There’s an odd quirk of humans, and it can take us surprisingly long to clue in. Two people can do exactly the same things side by side, for a very long time, and not realize the other’s reasons are entirely alien to their own.
You could call it a lack of theory of minds. Absent evidence to the contrary, we just assume that others operate the same way we do. As a default heuristic, it’s the sane thing to do. But it won’t be long before we build upon our initial premises. In the process, we can build an edifice that appears solid, but is little more than a house of cards on a wobbly table.
Take work for example. Why does someone have the job they do? Is it the money? The people they work with? Solving interesting challenges? Maybe it’s social status, or a need to feel useful. Given a hint at some motivations, we can start to form a picture, but each of these reasons is itself a big cloud of possibilities.
Money could be paying for an education, or supporting a family. It could fund an expensive hobby, a decadent lifestyle, or pay off past debts. Maybe they’re saving up for early retirement.
People, that’s a big one. Do they get to meet interesting strangers every day? Or have a close knit group of friends at the office? Do they teach and inspire the younger generation? Or is it the opposite, to be around others they want to be inspired by?
Challenges can be technical, social or personal. Motivation can be self-driven, approval-seeking or goal-oriented. The end result is the same though: they all show up and get the job done.
Ask them to do overtime however, and you will get radically different results as the distinctions play out. The label of “employee” turns out to be mostly a mirage, a swarm of concepts that only looks solid from afar. We can rigidly define it by the legal obligations set out by contract, but that only serves to pin down the lamp post it’s buzzing around.
This isn’t about the nature of signifiers though. Rather, I’d like you to consider that adopting a label, for oneself or others, is in itself a very tricky action. The same rules of different and potentially incompatible motivations apply.
If someone starts a phrase with the words “As a mother, I …,” what exactly is going on? If it’s a “Mothers Against Drunk Driving” speech, someone’s probably trying to acquire authority over people who are not mothers, and a moralizing tone would not surprise. But if we’re hearing an infomercial for some household doodad, an actress is likely trying to elicit a sense of trust from people who are. This use of labels as identities can be a powerful tool, and it’s entirely defined by the social context. Being a mother sometimes has very little to do with actually having conceived.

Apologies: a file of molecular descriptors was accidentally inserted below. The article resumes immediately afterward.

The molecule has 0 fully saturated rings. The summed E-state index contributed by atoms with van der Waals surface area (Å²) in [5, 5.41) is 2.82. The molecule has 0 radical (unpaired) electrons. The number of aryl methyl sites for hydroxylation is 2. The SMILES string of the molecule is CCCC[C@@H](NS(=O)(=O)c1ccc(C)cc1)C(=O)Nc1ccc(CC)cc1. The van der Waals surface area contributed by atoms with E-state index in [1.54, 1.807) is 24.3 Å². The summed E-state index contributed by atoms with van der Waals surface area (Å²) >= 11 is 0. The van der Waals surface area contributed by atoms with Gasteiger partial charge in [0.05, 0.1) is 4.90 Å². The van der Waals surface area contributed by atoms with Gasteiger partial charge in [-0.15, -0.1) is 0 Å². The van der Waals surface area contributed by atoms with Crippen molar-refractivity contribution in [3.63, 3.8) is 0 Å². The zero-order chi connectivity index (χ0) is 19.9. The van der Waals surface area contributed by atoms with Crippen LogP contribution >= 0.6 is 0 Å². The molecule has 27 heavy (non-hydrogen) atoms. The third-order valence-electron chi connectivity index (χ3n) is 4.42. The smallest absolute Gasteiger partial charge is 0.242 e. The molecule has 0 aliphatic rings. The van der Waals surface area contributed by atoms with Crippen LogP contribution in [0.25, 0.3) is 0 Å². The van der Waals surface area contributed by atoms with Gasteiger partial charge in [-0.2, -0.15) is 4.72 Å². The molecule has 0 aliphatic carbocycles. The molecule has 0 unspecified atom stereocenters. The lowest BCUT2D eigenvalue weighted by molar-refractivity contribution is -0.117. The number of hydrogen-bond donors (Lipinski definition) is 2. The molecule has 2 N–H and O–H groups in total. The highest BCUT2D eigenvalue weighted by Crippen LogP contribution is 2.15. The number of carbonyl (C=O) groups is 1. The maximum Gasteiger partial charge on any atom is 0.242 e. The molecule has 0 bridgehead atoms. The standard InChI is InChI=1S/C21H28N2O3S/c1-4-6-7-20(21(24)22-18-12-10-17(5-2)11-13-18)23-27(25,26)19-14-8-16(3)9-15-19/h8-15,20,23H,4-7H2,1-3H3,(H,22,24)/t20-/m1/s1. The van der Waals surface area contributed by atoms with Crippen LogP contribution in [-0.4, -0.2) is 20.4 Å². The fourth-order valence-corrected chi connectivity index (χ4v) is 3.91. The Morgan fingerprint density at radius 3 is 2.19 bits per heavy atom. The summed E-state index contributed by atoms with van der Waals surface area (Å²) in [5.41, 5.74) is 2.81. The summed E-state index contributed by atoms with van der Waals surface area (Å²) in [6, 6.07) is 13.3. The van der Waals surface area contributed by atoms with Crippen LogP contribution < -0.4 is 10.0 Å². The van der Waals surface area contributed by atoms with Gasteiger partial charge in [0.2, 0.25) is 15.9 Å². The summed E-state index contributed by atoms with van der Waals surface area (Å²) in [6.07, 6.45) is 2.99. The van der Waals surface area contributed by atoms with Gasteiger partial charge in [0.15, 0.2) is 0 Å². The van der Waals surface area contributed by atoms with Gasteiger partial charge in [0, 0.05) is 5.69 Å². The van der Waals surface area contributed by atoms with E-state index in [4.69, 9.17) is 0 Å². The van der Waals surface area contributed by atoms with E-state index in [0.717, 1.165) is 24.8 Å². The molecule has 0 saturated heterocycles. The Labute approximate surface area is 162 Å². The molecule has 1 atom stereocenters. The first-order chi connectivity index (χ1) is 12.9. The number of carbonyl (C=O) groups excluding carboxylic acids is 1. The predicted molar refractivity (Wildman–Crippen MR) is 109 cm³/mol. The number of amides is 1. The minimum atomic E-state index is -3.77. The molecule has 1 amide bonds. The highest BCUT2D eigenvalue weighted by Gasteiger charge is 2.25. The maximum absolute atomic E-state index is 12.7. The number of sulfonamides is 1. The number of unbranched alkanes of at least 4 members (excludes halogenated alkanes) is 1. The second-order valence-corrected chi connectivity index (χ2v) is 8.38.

But what about “I feel I have failed as a mother,” said by the sorrowful parent of an estranged daughter? In this case it isn’t an identity being alluded to. Rather, it’s a set of actions: the role of caretaker, teacher, guardian and more. You can do things as a mother. Moreso, as a mother you must do things.
The key factor here is clearly responsibility, but that’s selling it too short. The practical distinction is better made between identities and aspirations. As a mother, you should aspire to be a good mother.
This, I feel, is an essential point most sorely lost in today’s world of soundbites and bird chirps. Whether in the distilled concoction of a news headline or the staccato beats of a Twitter bio, you are far more likely to find personal labels employed in the former role rather than the latter.
The main thing one does “as a gay man” is not anyone else’s business. “As a vegan” you are more likely to be making a political statement rather than providing dietary tips, and “as a Christian” you ought to know pride is a cardinal sin. Party affiliations, ethnic descriptors, tribal flags, … Feel free to add your own examples.
On the other hand, “as a doctor” you should aspire to do no harm and “as a journalist” you should aspire to report fairly. Engineers should build safely, scientists should explore fearlessly, philosophers should think wisely, and historians should dig truthfully. These are ideals we may not always live up to, but we can’t get consistently close unless we’re aiming directly for it.
Furthermore, while it is the hallmark of a trained professional to practice such values, they work just as well as virtues to adopt when we find ourselves momentarily stepping into their shoes. Instead of using labels to exclude, we can use them to include anyone who lives up to them.
The less we label ourselves and others by what we are, the more room there is to think about what we should do. Most important of all, we should aspire to aspire.